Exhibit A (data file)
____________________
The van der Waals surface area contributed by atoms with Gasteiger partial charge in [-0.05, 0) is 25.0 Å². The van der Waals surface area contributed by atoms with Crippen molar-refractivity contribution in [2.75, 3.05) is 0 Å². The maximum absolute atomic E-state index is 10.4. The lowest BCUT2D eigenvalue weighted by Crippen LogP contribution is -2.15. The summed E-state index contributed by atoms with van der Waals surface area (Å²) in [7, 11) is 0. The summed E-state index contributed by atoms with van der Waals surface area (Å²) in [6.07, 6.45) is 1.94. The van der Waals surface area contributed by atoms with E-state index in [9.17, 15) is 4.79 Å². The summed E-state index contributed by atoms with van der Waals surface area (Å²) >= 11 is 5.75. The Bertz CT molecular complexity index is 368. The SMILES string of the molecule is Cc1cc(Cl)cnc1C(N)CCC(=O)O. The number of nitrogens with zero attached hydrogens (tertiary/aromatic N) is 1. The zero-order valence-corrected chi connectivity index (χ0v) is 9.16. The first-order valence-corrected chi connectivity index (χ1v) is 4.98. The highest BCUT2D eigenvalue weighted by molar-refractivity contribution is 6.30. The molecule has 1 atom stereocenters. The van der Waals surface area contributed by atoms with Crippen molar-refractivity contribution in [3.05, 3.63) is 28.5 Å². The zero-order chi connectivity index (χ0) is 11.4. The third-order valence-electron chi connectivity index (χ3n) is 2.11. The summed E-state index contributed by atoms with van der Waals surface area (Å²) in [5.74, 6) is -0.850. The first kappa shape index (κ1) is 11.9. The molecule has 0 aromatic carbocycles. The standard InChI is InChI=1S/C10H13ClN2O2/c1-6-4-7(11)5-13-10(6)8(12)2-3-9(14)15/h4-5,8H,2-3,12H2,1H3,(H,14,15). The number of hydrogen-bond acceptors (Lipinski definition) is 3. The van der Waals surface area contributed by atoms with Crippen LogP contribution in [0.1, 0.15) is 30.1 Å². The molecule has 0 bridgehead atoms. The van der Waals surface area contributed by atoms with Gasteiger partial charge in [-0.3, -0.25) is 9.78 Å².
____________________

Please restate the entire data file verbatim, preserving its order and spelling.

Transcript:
The van der Waals surface area contributed by atoms with Gasteiger partial charge in [-0.05, 0) is 25.0 Å². The van der Waals surface area contributed by atoms with Crippen molar-refractivity contribution in [2.75, 3.05) is 0 Å². The maximum absolute atomic E-state index is 10.4. The lowest BCUT2D eigenvalue weighted by Crippen LogP contribution is -2.15. The summed E-state index contributed by atoms with van der Waals surface area (Å²) in [7, 11) is 0. The summed E-state index contributed by atoms with van der Waals surface area (Å²) in [6.07, 6.45) is 1.94. The van der Waals surface area contributed by atoms with E-state index in [9.17, 15) is 4.79 Å². The summed E-state index contributed by atoms with van der Waals surface area (Å²) >= 11 is 5.75. The Bertz CT molecular complexity index is 368. The SMILES string of the molecule is Cc1cc(Cl)cnc1C(N)CCC(=O)O. The number of nitrogens with zero attached hydrogens (tertiary/aromatic N) is 1. The zero-order valence-corrected chi connectivity index (χ0v) is 9.16. The first-order valence-corrected chi connectivity index (χ1v) is 4.98. The highest BCUT2D eigenvalue weighted by molar-refractivity contribution is 6.30. The molecule has 1 atom stereocenters. The van der Waals surface area contributed by atoms with Crippen molar-refractivity contribution in [3.05, 3.63) is 28.5 Å². The zero-order chi connectivity index (χ0) is 11.4. The third-order valence-electron chi connectivity index (χ3n) is 2.11. The summed E-state index contributed by atoms with van der Waals surface area (Å²) in [5.74, 6) is -0.850. The first kappa shape index (κ1) is 11.9. The molecule has 0 aromatic carbocycles. The standard InChI is InChI=1S/C10H13ClN2O2/c1-6-4-7(11)5-13-10(6)8(12)2-3-9(14)15/h4-5,8H,2-3,12H2,1H3,(H,14,15). The number of hydrogen-bond acceptors (Lipinski definition) is 3. The van der Waals surface area contributed by atoms with Crippen LogP contribution in [0.1, 0.15) is 30.1 Å². The molecule has 0 bridgehead atoms. The van der Waals surface area contributed by atoms with Gasteiger partial charge in [-0.3, -0.25) is 9.78 Å².